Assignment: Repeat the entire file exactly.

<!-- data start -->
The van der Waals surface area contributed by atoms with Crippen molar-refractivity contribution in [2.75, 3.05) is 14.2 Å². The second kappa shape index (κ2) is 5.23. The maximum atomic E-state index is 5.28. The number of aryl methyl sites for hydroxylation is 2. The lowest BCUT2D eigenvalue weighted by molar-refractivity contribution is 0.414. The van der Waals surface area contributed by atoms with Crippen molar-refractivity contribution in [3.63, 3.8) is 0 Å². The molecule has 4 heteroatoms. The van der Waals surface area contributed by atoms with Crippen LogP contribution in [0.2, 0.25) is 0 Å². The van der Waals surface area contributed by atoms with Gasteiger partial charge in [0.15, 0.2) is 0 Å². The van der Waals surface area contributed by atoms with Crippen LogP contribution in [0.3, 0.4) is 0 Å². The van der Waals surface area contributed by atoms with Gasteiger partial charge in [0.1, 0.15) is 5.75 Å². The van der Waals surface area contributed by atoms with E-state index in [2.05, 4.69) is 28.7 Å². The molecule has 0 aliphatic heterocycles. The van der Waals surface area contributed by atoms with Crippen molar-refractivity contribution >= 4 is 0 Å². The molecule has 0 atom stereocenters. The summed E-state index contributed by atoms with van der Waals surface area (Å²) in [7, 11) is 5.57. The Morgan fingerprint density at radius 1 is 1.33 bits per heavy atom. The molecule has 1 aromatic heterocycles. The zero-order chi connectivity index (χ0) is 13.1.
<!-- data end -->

The van der Waals surface area contributed by atoms with Crippen molar-refractivity contribution in [2.75, 3.05) is 14.2 Å². The second kappa shape index (κ2) is 5.23. The maximum atomic E-state index is 5.28. The number of aryl methyl sites for hydroxylation is 2. The lowest BCUT2D eigenvalue weighted by molar-refractivity contribution is 0.414. The van der Waals surface area contributed by atoms with Crippen molar-refractivity contribution in [3.63, 3.8) is 0 Å². The molecule has 4 heteroatoms. The van der Waals surface area contributed by atoms with Crippen LogP contribution in [0.2, 0.25) is 0 Å². The van der Waals surface area contributed by atoms with Gasteiger partial charge in [0.15, 0.2) is 0 Å². The van der Waals surface area contributed by atoms with Crippen LogP contribution in [0.3, 0.4) is 0 Å². The van der Waals surface area contributed by atoms with Gasteiger partial charge in [0.1, 0.15) is 5.75 Å². The van der Waals surface area contributed by atoms with E-state index in [2.05, 4.69) is 28.7 Å². The molecule has 0 aliphatic heterocycles. The van der Waals surface area contributed by atoms with Crippen molar-refractivity contribution >= 4 is 0 Å². The molecule has 0 atom stereocenters. The summed E-state index contributed by atoms with van der Waals surface area (Å²) in [7, 11) is 5.57. The Morgan fingerprint density at radius 1 is 1.33 bits per heavy atom. The molecule has 1 aromatic heterocycles. The zero-order chi connectivity index (χ0) is 13.1.